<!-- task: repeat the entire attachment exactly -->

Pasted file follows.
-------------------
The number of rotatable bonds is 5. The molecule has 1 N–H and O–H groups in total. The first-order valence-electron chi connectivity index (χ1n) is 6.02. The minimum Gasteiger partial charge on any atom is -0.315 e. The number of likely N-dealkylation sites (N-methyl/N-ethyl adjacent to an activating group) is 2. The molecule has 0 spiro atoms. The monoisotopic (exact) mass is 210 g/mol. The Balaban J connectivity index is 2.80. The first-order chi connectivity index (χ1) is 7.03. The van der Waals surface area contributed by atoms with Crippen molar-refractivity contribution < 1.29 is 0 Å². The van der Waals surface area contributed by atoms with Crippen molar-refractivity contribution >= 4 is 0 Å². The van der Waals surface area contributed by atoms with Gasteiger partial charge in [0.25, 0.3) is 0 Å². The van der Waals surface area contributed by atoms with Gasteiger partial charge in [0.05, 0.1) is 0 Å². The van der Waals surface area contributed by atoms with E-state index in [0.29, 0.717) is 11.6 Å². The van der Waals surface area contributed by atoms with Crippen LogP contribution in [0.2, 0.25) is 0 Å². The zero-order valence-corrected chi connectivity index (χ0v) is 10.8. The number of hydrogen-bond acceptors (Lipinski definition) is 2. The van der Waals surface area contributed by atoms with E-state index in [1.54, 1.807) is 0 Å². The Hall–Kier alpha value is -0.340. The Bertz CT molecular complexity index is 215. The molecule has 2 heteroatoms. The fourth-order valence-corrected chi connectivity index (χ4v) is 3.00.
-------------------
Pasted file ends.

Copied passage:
The number of rotatable bonds is 5. The molecule has 1 N–H and O–H groups in total. The first-order valence-electron chi connectivity index (χ1n) is 6.02. The minimum Gasteiger partial charge on any atom is -0.315 e. The number of likely N-dealkylation sites (N-methyl/N-ethyl adjacent to an activating group) is 2. The molecule has 0 spiro atoms. The monoisotopic (exact) mass is 210 g/mol. The Balaban J connectivity index is 2.80. The first-order chi connectivity index (χ1) is 7.03. The van der Waals surface area contributed by atoms with Crippen molar-refractivity contribution < 1.29 is 0 Å². The van der Waals surface area contributed by atoms with Crippen molar-refractivity contribution >= 4 is 0 Å². The van der Waals surface area contributed by atoms with Gasteiger partial charge in [0.25, 0.3) is 0 Å². The van der Waals surface area contributed by atoms with Gasteiger partial charge in [0.05, 0.1) is 0 Å². The van der Waals surface area contributed by atoms with E-state index in [0.29, 0.717) is 11.6 Å². The van der Waals surface area contributed by atoms with Crippen LogP contribution in [0.2, 0.25) is 0 Å². The zero-order valence-corrected chi connectivity index (χ0v) is 10.8. The number of hydrogen-bond acceptors (Lipinski definition) is 2. The van der Waals surface area contributed by atoms with E-state index in [1.54, 1.807) is 0 Å². The Hall–Kier alpha value is -0.340. The Bertz CT molecular complexity index is 215. The molecule has 2 heteroatoms. The fourth-order valence-corrected chi connectivity index (χ4v) is 3.00.